After months of negotiations, the European Parliament and Council have reached a political agreement on the EU’s Artificial Intelligence Act (“AI Act”). The AI Act is a landmark in global AI regulation, reflecting the EU’s objective to lead the way in promoting a comprehensive legislative approach to support the trustworthy and responsible use of AI systems. The AI Act follows other major EU digital legislation, such as the General Data Protection Regulation (GDPR), the Digital Services Act, the Digital Markets Act, the Data Act, and the Cyber Resilience Act.
The EU AI Act aims to guarantee the safety of AI systems within the EU market and establish legal assurance for investments and innovation in AI. It seeks to minimise risks for consumers and reduce compliance costs for providers. The legislation adopts a prominent risk-based approach, categorising AI systems into four distinct risk classes, each addressing various use cases. While outright bans apply to certain AI systems, with limited exceptions, the EU AI Act imposes specific responsibilities on providers and users of high-risk AI systems. These obligations encompass testing, documentation, transparency, and notification requirements.
Risk-based Approach to AI Regulation
Fundamentally, the EU AI Act will implement a risk-based strategy, categorising AI systems into four distinct risk levels based on their intended use:
(1) unacceptable risk,
(2) high risk,
(3) limited risk, and
(4) minimal/no risk.
The primary emphasis of the Act is expected to be on AI systems falling under unacceptable-risk and high-risk categories. Both of these risk classes have been extensively addressed in amendments by the EU Parliament and Council, as well as in the trilogue negotiations.
AI systems posing an unacceptable risk by violating EU values and representing a clear threat to fundamental rights will be prohibited in the EU according to the political agreement. The EU AI Act is set to ban:
biometric categorisation systems that use sensitive characteristics (e.g. political, religious, philosophical beliefs, sexual orientation, race);
untargeted scraping of facial images from the Internet or CCTV footage to create facial recognition databases;
emotion recognition in the workplace and educational institutions;
social scoring based on social behaviour or personal characteristics;
AI systems that manipulate human behaviour to circumvent their free will;
AI used to exploit the vulnerabilities of people (due to their age, disability, social or economic situation); and,
certain applications of predictive policing.
While biometric identification systems will be prohibited in principle, an agreement has been reached to allow limited exceptions for their use in publicly accessible spaces for law enforcement purposes. However, such usage is permitted only after obtaining prior judicial authorisation and is restricted to the prosecution of a narrowly defined list of crimes. Additionally, the deployment of post-remote biometric identification systems is reserved exclusively for the "targeted search of a person convicted or suspected of having committed a serious crime." Real-time biometric identification systems must adhere to stringent conditions, and their usage will be "limited in time and location, for the purposes of:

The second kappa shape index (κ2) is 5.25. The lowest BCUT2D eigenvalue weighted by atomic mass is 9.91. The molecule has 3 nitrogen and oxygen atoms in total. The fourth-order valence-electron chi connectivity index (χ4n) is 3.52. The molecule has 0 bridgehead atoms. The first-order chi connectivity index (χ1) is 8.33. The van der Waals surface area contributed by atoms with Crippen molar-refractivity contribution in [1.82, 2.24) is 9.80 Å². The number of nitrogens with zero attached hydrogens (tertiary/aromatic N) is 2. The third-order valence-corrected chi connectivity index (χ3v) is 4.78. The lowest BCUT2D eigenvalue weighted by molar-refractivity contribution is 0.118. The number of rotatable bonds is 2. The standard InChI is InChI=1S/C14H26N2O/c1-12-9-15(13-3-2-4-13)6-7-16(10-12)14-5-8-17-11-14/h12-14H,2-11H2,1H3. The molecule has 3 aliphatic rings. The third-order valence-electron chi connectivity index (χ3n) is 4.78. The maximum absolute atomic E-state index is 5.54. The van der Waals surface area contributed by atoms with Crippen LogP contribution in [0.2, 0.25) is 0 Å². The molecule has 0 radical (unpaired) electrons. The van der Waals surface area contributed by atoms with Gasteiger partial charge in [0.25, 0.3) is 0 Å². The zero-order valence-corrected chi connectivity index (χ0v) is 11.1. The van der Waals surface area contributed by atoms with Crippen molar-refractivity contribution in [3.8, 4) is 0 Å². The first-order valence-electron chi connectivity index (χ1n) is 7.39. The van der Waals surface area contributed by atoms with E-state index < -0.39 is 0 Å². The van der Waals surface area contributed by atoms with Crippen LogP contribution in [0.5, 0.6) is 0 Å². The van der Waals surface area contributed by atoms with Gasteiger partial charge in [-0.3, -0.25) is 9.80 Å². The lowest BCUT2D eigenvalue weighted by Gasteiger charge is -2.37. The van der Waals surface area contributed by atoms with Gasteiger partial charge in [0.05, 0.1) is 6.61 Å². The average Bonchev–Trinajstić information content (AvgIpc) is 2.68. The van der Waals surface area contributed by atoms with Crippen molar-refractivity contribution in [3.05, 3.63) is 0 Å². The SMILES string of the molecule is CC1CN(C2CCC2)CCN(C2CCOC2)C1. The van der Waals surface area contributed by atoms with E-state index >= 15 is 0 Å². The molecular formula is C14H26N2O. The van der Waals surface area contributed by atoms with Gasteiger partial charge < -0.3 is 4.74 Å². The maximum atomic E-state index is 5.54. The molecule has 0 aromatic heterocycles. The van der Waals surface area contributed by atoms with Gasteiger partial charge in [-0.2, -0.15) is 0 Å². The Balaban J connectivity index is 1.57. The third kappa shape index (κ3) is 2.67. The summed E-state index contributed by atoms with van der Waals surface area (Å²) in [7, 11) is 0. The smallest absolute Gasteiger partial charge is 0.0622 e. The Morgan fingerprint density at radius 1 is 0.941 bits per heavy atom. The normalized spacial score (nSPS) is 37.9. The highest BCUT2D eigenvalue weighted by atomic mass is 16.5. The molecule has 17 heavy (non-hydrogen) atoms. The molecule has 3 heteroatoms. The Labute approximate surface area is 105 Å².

targeted searches of victims (abduction, trafficking, sexual exploitation);
prevention of a specific and present terrorist threat; or
the localisation or identification of a person suspected of having committed one of the specific crimes mentioned in the regulation (e.g. terrorism, trafficking, sexual exploitation, murder, kidnapping, rape, armed robbery, participation in a criminal organisation, environmental crime)".
Second, certain AI systems with "significant potential harm to health, safety, fundamental rights, environment, democracy and the rule of law" will be classified as high-risk, including:
"certain critical infrastructures for instance in the fields of water, gas and electricity";
"systems to determine access to educational institutions or for recruiting people";
"certain systems used in the fields of law enforcement, border control, administration of justice and democratic processes"; and
"biometric identification, categorisation and emotion recognition systems".
For AI systems categorised as high-risk, there will be comprehensive mandatory compliance requirements encompassing risk mitigation, data governance, detailed documentation, human oversight, transparency, robustness, accuracy, and cybersecurity. High-risk AI systems will undergo conformity assessments to evaluate their adherence to the Act. An emergency procedure is outlined, permitting law enforcement agencies to deploy a high-risk AI tool that hasn't passed the conformity assessment in urgent situations. Moreover, mandatory fundamental rights impact assessments are stipulated, and citizens have the right "to launch complaints about AI systems and receive explanations about decisions based on high-risk AI systems that impact their rights," as outlined in the political agreement. The agreement also includes provisions for regulatory sandboxes and real-world testing, facilitating the development and training of AI systems before their introduction to the market.